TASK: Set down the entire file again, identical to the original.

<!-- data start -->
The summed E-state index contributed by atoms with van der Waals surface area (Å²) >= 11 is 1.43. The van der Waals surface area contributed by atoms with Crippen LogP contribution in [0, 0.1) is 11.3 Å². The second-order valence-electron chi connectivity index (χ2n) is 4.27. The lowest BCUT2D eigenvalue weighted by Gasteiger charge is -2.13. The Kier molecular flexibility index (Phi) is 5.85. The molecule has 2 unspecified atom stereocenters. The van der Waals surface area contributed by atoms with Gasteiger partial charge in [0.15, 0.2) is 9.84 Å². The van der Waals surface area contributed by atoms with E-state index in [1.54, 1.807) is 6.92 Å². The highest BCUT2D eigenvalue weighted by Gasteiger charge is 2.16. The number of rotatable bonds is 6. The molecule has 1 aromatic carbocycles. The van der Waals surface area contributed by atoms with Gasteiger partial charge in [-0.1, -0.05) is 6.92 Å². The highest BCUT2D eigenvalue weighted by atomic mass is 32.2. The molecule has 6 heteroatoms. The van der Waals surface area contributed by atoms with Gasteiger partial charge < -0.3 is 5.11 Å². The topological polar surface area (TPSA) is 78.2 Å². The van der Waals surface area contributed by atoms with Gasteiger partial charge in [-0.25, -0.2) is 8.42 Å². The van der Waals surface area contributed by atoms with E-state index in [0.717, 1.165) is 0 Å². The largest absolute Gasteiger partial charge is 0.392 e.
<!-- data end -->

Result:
The summed E-state index contributed by atoms with van der Waals surface area (Å²) >= 11 is 1.43. The van der Waals surface area contributed by atoms with Crippen LogP contribution in [0, 0.1) is 11.3 Å². The second-order valence-electron chi connectivity index (χ2n) is 4.27. The lowest BCUT2D eigenvalue weighted by Gasteiger charge is -2.13. The Kier molecular flexibility index (Phi) is 5.85. The molecule has 2 unspecified atom stereocenters. The van der Waals surface area contributed by atoms with Gasteiger partial charge in [0.15, 0.2) is 9.84 Å². The van der Waals surface area contributed by atoms with E-state index in [1.54, 1.807) is 6.92 Å². The highest BCUT2D eigenvalue weighted by Gasteiger charge is 2.16. The number of rotatable bonds is 6. The molecule has 1 aromatic carbocycles. The van der Waals surface area contributed by atoms with Gasteiger partial charge in [-0.1, -0.05) is 6.92 Å². The highest BCUT2D eigenvalue weighted by atomic mass is 32.2. The molecule has 6 heteroatoms. The van der Waals surface area contributed by atoms with Gasteiger partial charge < -0.3 is 5.11 Å². The topological polar surface area (TPSA) is 78.2 Å². The van der Waals surface area contributed by atoms with Gasteiger partial charge in [-0.25, -0.2) is 8.42 Å². The van der Waals surface area contributed by atoms with E-state index in [0.717, 1.165) is 0 Å². The largest absolute Gasteiger partial charge is 0.392 e.